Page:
The Purpose of the Corporation

The authors assert that although the diverse assumptions of each of the two groups tend to be "logically or intuitively connected to represent it coherent world view, favoring one [group] does not require that we exclude the other." A major purpose of stakeholder theory is to help corporate managers understand their stakeholder environments and manage more effectively within the nexus of relationships that exists for their companies. However, a larger purpose of stakeholder theory is to help corporate managers improve the value of the outcomes of their actions, and minimize the harms to stake-holders. The whole point of stakeholder theory, in fact, lies in what happens when corporations and stakeholders act out their relationships. To this end, we conclude this volume with our view of contributions that stakeholder theory can make to redefine the corporation through a focus on performance measurement.
The criticism of stakeholder theory that it cannot define what or who is or is not a stakeholder, as well as the attempts to delimit stakeholders, is perhaps misplaced. In spite of the atomistic nature of early definitions, stakeholder theory embodies in its very nature it relational view of the firm which incorporates the reciprocal dynamics of community, and the theory’s power lies in focusing management decision making on the multiplicity and diversity of the relationships within which the corporation has its being and the multipurpose nature of the corporation as a vehicle for enhancing these relationships in their various dimensions. Freeman holds that nothing less than a redefinition of the corporation is needed and, as seen earlier, he recognizes that a redefinition of the corporation requires a redefinition of the self. And, ultimately, such a reconstructed self requires a reconstructed philosophic context within which conceptually to locate its relational nature.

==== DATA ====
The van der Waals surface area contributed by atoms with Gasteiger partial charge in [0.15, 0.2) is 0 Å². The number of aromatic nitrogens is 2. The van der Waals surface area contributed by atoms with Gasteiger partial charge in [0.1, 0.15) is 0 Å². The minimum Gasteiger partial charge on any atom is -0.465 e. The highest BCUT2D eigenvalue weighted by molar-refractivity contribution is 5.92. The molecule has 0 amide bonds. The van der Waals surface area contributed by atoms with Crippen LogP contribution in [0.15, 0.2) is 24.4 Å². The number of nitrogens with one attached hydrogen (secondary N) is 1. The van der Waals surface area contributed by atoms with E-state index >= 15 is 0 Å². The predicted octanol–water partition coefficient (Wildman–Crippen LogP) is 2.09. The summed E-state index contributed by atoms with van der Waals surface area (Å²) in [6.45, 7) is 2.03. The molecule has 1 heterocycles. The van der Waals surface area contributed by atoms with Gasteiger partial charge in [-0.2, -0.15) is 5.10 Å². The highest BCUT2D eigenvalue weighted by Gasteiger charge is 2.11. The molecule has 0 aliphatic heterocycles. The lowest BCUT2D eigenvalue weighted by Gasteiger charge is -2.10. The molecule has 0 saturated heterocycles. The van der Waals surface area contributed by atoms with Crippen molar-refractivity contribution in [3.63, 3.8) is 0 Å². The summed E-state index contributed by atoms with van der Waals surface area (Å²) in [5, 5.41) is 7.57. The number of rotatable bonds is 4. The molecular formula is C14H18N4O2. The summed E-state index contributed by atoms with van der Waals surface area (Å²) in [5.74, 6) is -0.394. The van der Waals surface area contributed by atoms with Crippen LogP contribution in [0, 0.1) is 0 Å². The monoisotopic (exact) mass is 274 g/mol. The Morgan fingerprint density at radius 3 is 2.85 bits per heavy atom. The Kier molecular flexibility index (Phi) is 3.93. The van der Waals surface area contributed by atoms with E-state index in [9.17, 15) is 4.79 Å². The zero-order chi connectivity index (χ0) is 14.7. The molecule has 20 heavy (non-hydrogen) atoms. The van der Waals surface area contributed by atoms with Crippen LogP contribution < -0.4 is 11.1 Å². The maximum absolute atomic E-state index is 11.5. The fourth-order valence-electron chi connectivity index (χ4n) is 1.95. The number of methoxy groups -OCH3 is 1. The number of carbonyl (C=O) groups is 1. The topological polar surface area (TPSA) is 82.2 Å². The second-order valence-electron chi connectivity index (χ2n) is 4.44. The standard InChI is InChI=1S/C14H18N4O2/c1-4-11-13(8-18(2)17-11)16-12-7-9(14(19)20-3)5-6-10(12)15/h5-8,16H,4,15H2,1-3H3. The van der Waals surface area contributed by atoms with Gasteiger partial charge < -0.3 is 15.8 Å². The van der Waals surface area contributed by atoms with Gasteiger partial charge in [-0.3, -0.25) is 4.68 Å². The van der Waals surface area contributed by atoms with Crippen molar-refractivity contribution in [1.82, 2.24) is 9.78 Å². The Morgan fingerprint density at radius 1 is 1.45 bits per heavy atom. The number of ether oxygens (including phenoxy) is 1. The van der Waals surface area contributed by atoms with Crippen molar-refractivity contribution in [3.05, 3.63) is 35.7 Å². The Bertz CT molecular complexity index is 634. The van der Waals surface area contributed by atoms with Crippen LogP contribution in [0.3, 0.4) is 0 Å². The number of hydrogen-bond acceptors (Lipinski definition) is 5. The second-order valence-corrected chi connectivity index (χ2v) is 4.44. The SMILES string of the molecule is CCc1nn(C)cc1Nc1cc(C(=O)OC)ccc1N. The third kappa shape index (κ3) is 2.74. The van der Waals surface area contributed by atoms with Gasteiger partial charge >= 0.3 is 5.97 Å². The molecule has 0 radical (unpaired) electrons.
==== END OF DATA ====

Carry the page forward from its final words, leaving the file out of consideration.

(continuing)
Critical Analyses on Milton Friedman’s Arguments on "The Social Responsibility of Business Is to Increase Its Profits"
Friedman is therefore dismissive of any notion of corporate social responsibility:
‘The doctrine of social responsibility is fundamentally subversive……there is one andonly one social responsibility of business- to use its resources and engage in activities designed to increase its profits so long as it engages in open and free competition without deception and fraud" (Friedman, 1970).
Milton Friedman1, back in the early 1960s, argued that the one and only social responsibility of a company is to increase its profits He moreover equaled corporate donations with hypocritical window-dressing and tactics approaching fraud. According to his logic, social engineering is doomed to failure for several reasons: corporate managers do not have the necessary skills or expertise to arbitrate between competing claims of different sections of society – such competence is only given to an elected government. corporate managers are not elected and have therefore no political mandate to decide between competing claims for resources – again, such competence i